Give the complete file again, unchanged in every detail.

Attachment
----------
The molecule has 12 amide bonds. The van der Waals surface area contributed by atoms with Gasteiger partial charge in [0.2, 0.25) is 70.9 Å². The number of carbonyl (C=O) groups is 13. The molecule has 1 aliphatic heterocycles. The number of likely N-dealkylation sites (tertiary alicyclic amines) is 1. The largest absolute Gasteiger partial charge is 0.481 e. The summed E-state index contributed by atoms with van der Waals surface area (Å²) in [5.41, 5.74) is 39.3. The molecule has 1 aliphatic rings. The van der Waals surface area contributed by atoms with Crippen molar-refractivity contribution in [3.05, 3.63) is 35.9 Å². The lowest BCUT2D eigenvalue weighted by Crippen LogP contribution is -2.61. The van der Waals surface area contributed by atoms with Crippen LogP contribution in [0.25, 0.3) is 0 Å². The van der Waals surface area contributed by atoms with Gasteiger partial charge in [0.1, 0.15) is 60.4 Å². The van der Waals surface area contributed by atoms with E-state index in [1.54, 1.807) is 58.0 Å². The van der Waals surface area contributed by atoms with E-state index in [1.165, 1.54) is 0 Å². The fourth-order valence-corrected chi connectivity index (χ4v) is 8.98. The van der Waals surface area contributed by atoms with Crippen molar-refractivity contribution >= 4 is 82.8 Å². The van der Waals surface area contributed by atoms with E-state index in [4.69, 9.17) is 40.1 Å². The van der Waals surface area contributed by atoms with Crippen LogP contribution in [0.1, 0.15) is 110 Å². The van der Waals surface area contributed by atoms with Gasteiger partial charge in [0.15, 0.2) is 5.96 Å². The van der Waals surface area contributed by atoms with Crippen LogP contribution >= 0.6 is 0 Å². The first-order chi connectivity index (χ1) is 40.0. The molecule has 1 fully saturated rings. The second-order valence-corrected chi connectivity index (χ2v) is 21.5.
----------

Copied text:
The molecule has 12 amide bonds. The van der Waals surface area contributed by atoms with Gasteiger partial charge in [0.2, 0.25) is 70.9 Å². The number of carbonyl (C=O) groups is 13. The molecule has 1 aliphatic heterocycles. The number of likely N-dealkylation sites (tertiary alicyclic amines) is 1. The largest absolute Gasteiger partial charge is 0.481 e. The summed E-state index contributed by atoms with van der Waals surface area (Å²) in [5.41, 5.74) is 39.3. The molecule has 1 aliphatic rings. The van der Waals surface area contributed by atoms with Crippen molar-refractivity contribution in [3.05, 3.63) is 35.9 Å². The lowest BCUT2D eigenvalue weighted by Crippen LogP contribution is -2.61. The van der Waals surface area contributed by atoms with Crippen LogP contribution in [0.25, 0.3) is 0 Å². The van der Waals surface area contributed by atoms with Gasteiger partial charge in [0.1, 0.15) is 60.4 Å². The van der Waals surface area contributed by atoms with E-state index in [1.54, 1.807) is 58.0 Å². The van der Waals surface area contributed by atoms with E-state index in [1.165, 1.54) is 0 Å². The fourth-order valence-corrected chi connectivity index (χ4v) is 8.98. The van der Waals surface area contributed by atoms with Crippen molar-refractivity contribution >= 4 is 82.8 Å². The van der Waals surface area contributed by atoms with E-state index in [4.69, 9.17) is 40.1 Å². The van der Waals surface area contributed by atoms with Crippen LogP contribution in [0.1, 0.15) is 110 Å². The van der Waals surface area contributed by atoms with Gasteiger partial charge in [0.15, 0.2) is 5.96 Å². The van der Waals surface area contributed by atoms with Crippen LogP contribution >= 0.6 is 0 Å². The first-order chi connectivity index (χ1) is 40.0. The molecule has 1 fully saturated rings. The second-order valence-corrected chi connectivity index (χ2v) is 21.5.